Pencils were invented around the 15th or 16th century, but pencil sharpeners weren’t available until the Victorian era. For those centuries in between, people did the easiest and simplest thing to sharpen pencils: they whittled them with a knife. At the dawn of the pencil’s reign, many commoners could not read or write. However, by the 1800s literacy and education were coming to the masses and an increasing number of people learned to read and write. With the surge in literacy and record keeping came a need for a more efficient and clean method of sharpening pencils.
The first pencil sharpeners were composed of two files set into wooden blocks. It wasn’t until the 1850s that the conical “prism” sharpener was created. Subsequent deigns improved upon the file sharpeners, including the Love sharpener which turned by hand crank and collected the shavings instead of making a mess.
However, for small jobs, many people chose to use the simple and succinct prism sharpeners. Die cast by the thousands, these small little tools would become the standby for decades. Because they were made in such great numbers, there was much competition between makers. Producing novelty shapes became the fad beginning around the turn of the century and continuing well into the 20th century. Makers in the U.S., Germany, and Hong Kong were particularly prolific.
They were often made of bronze or copper, which gave them an aged look pretty quickly. Shapes ranged from toys to furniture to airplanes to sewing machines, toilets, and musical instruments to list but a few. Some of the most valuable novelty pencil sharpeners are the old cash register shapes, which tell of a bygone era of country stores and clerks who rang you out manually.
The market for these miniatures is not exactly booming like other markets. This is due to the high numbers of original products and the decrease in collecting implements of writing in an increasingly digital world. Many of these tiny sharpeners sell online for between $5 and $25 apiece or even lower, although sometimes rare promotional pencil sharpeners can sell for more, like the Baker’s chocolate sharpener below from the 1930s.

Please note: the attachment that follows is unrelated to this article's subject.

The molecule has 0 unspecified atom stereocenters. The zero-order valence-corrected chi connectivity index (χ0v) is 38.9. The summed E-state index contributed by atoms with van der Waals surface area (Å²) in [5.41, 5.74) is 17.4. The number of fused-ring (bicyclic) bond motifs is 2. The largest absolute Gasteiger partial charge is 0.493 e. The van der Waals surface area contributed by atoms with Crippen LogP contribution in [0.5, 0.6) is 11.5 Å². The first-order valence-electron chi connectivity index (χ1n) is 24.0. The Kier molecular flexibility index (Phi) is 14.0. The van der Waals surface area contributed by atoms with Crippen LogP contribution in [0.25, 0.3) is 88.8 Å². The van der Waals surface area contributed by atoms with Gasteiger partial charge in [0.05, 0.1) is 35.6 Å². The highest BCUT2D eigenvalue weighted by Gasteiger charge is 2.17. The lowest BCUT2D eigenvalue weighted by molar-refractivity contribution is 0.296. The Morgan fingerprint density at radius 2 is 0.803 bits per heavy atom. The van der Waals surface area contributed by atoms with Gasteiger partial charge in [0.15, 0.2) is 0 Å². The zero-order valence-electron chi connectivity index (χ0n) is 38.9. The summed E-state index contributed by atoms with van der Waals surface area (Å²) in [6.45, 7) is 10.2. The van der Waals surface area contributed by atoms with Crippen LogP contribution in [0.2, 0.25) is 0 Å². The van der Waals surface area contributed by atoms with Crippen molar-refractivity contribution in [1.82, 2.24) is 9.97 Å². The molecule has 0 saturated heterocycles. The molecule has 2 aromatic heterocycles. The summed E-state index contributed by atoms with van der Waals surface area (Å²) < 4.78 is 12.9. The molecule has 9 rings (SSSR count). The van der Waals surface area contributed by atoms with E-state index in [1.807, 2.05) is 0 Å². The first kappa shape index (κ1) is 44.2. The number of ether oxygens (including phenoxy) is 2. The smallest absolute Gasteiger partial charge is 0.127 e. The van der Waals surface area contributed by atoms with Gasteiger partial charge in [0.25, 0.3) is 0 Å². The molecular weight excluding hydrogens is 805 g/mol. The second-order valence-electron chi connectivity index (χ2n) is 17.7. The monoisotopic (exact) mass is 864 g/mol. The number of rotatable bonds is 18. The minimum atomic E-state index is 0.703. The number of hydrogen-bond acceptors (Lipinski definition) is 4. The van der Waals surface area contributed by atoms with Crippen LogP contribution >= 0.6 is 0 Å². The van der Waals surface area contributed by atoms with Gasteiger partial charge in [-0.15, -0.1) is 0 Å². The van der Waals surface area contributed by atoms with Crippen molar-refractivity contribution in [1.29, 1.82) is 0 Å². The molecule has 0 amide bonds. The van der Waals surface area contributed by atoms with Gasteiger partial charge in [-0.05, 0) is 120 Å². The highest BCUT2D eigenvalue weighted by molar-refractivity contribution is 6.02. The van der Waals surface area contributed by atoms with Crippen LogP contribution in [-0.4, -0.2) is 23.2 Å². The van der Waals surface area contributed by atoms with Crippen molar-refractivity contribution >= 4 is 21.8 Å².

Souvenir sharpeners are another category of miniature die cast objects, often made to reflect local landmarks like the Eiffel Tower, the Space Needle, or the Golden Gate Bridge.
The trend for die cast pencil sharpeners took off again in the 1970s and 1980s when everything old became of interest and the miniatures based on 19th century and early 20th tools were chic in a certain way. Many of the models you can find online or in shops today date from that era, although it’s important to note that die cast pencil novelty pencil sharpeners were in production before that and some are even still being made today.
Whether you used these tiny tools as pencil sharpeners or whether you used them in your dollhouse as a child, they were great fun. Collecting these tiny treasures today might not make you rich, but it will probably bring back a whole lot of memories. And, who can put a price on that?